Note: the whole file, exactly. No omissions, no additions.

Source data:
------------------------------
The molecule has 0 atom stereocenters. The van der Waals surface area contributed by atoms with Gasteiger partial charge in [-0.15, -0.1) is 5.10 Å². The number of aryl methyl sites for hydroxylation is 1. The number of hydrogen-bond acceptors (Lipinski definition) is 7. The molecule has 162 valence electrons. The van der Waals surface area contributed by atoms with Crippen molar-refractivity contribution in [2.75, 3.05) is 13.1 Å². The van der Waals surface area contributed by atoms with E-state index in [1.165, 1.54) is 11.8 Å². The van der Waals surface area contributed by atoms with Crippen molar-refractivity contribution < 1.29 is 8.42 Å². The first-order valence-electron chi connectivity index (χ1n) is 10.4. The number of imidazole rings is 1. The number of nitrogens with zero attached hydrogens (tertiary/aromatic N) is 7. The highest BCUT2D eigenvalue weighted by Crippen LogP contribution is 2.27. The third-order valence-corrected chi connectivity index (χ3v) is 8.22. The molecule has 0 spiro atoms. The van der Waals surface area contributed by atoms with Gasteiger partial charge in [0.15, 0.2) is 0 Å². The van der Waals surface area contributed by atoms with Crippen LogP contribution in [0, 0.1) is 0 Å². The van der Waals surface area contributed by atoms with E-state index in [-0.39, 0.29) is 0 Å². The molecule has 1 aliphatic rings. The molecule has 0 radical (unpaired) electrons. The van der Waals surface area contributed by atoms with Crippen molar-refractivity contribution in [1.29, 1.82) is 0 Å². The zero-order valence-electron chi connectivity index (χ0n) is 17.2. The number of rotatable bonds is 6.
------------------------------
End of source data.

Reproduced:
The molecule has 0 atom stereocenters. The van der Waals surface area contributed by atoms with Gasteiger partial charge in [-0.15, -0.1) is 5.10 Å². The number of aryl methyl sites for hydroxylation is 1. The number of hydrogen-bond acceptors (Lipinski definition) is 7. The molecule has 162 valence electrons. The van der Waals surface area contributed by atoms with Crippen molar-refractivity contribution in [2.75, 3.05) is 13.1 Å². The van der Waals surface area contributed by atoms with E-state index in [1.165, 1.54) is 11.8 Å². The van der Waals surface area contributed by atoms with Crippen molar-refractivity contribution < 1.29 is 8.42 Å². The first-order valence-electron chi connectivity index (χ1n) is 10.4. The number of imidazole rings is 1. The number of nitrogens with zero attached hydrogens (tertiary/aromatic N) is 7. The highest BCUT2D eigenvalue weighted by Crippen LogP contribution is 2.27. The third-order valence-corrected chi connectivity index (χ3v) is 8.22. The molecule has 0 spiro atoms. The van der Waals surface area contributed by atoms with Gasteiger partial charge in [0.15, 0.2) is 0 Å². The van der Waals surface area contributed by atoms with Crippen LogP contribution in [0, 0.1) is 0 Å². The van der Waals surface area contributed by atoms with E-state index in [-0.39, 0.29) is 0 Å². The molecule has 1 aliphatic rings. The molecule has 0 radical (unpaired) electrons. The van der Waals surface area contributed by atoms with Crippen molar-refractivity contribution in [1.29, 1.82) is 0 Å². The zero-order valence-electron chi connectivity index (χ0n) is 17.2. The number of rotatable bonds is 6.